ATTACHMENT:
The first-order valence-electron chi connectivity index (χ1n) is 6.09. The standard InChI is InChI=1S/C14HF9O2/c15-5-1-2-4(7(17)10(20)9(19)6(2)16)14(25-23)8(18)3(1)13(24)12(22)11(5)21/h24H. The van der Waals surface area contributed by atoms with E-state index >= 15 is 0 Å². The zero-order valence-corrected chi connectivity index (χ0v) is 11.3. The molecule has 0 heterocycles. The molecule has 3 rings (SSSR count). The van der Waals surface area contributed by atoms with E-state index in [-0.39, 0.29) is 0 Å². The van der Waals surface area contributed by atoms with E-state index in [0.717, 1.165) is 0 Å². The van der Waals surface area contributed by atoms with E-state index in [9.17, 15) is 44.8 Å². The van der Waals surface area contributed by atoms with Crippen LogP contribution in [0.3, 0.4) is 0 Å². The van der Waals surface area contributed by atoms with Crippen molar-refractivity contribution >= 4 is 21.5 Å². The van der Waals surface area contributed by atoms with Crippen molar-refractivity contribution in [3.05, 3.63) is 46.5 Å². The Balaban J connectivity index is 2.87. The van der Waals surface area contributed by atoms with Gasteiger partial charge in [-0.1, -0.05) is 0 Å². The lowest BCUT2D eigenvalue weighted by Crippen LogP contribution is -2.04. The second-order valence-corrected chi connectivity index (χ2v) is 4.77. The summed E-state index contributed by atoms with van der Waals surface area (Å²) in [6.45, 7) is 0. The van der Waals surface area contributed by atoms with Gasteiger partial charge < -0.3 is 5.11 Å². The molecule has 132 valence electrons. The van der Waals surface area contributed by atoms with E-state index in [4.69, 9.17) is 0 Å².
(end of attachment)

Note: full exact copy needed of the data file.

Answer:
The first-order valence-electron chi connectivity index (χ1n) is 6.09. The standard InChI is InChI=1S/C14HF9O2/c15-5-1-2-4(7(17)10(20)9(19)6(2)16)14(25-23)8(18)3(1)13(24)12(22)11(5)21/h24H. The van der Waals surface area contributed by atoms with E-state index >= 15 is 0 Å². The zero-order valence-corrected chi connectivity index (χ0v) is 11.3. The molecule has 0 heterocycles. The molecule has 3 rings (SSSR count). The van der Waals surface area contributed by atoms with E-state index in [-0.39, 0.29) is 0 Å². The van der Waals surface area contributed by atoms with E-state index in [0.717, 1.165) is 0 Å². The van der Waals surface area contributed by atoms with E-state index in [9.17, 15) is 44.8 Å². The van der Waals surface area contributed by atoms with Crippen LogP contribution in [0.3, 0.4) is 0 Å². The van der Waals surface area contributed by atoms with Crippen molar-refractivity contribution >= 4 is 21.5 Å². The van der Waals surface area contributed by atoms with Crippen molar-refractivity contribution in [3.05, 3.63) is 46.5 Å². The Balaban J connectivity index is 2.87. The van der Waals surface area contributed by atoms with Gasteiger partial charge in [-0.1, -0.05) is 0 Å². The lowest BCUT2D eigenvalue weighted by Crippen LogP contribution is -2.04. The second-order valence-corrected chi connectivity index (χ2v) is 4.77. The summed E-state index contributed by atoms with van der Waals surface area (Å²) in [6.45, 7) is 0. The van der Waals surface area contributed by atoms with Gasteiger partial charge < -0.3 is 5.11 Å². The molecule has 132 valence electrons. The van der Waals surface area contributed by atoms with E-state index in [4.69, 9.17) is 0 Å².